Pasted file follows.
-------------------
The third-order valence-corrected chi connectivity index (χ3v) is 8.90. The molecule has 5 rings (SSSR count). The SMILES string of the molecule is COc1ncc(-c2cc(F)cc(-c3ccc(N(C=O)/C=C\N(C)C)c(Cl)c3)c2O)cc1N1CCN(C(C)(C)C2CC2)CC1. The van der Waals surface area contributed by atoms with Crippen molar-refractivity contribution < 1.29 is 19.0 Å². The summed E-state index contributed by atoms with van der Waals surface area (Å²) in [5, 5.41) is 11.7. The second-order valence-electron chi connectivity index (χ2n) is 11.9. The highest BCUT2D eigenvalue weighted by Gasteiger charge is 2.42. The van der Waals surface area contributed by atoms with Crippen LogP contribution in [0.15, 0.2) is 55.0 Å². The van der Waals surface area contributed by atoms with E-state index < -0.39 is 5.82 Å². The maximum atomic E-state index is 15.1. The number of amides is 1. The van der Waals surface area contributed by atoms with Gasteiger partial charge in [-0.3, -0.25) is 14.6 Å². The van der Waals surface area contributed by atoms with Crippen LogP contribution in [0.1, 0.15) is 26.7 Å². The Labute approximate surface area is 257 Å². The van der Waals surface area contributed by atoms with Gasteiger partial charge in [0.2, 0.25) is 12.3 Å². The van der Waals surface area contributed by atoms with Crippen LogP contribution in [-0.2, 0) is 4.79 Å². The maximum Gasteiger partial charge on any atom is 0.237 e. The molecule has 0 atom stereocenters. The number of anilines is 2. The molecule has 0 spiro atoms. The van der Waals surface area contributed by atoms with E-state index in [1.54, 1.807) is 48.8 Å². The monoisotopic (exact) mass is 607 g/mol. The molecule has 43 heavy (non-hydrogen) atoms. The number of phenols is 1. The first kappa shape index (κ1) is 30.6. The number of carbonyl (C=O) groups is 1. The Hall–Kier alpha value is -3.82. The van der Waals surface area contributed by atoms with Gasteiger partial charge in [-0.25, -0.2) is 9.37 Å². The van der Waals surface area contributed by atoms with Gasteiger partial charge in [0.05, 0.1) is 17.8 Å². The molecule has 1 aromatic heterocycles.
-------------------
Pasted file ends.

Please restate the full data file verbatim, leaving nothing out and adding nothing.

The third-order valence-corrected chi connectivity index (χ3v) is 8.90. The molecule has 5 rings (SSSR count). The SMILES string of the molecule is COc1ncc(-c2cc(F)cc(-c3ccc(N(C=O)/C=C\N(C)C)c(Cl)c3)c2O)cc1N1CCN(C(C)(C)C2CC2)CC1. The van der Waals surface area contributed by atoms with Crippen molar-refractivity contribution < 1.29 is 19.0 Å². The summed E-state index contributed by atoms with van der Waals surface area (Å²) in [5, 5.41) is 11.7. The second-order valence-electron chi connectivity index (χ2n) is 11.9. The highest BCUT2D eigenvalue weighted by Gasteiger charge is 2.42. The van der Waals surface area contributed by atoms with Crippen LogP contribution in [0.15, 0.2) is 55.0 Å². The van der Waals surface area contributed by atoms with E-state index < -0.39 is 5.82 Å². The maximum atomic E-state index is 15.1. The number of amides is 1. The van der Waals surface area contributed by atoms with Gasteiger partial charge in [-0.3, -0.25) is 14.6 Å². The van der Waals surface area contributed by atoms with Crippen LogP contribution in [0.1, 0.15) is 26.7 Å². The Labute approximate surface area is 257 Å². The van der Waals surface area contributed by atoms with Gasteiger partial charge in [0.2, 0.25) is 12.3 Å². The van der Waals surface area contributed by atoms with Crippen LogP contribution in [-0.2, 0) is 4.79 Å². The maximum Gasteiger partial charge on any atom is 0.237 e. The molecule has 0 atom stereocenters. The number of anilines is 2. The molecule has 0 spiro atoms. The van der Waals surface area contributed by atoms with E-state index in [1.54, 1.807) is 48.8 Å². The monoisotopic (exact) mass is 607 g/mol. The molecule has 43 heavy (non-hydrogen) atoms. The number of phenols is 1. The first kappa shape index (κ1) is 30.6. The number of carbonyl (C=O) groups is 1. The Hall–Kier alpha value is -3.82. The van der Waals surface area contributed by atoms with Gasteiger partial charge in [-0.25, -0.2) is 9.37 Å². The van der Waals surface area contributed by atoms with Gasteiger partial charge in [0.05, 0.1) is 17.8 Å². The molecule has 1 aromatic heterocycles.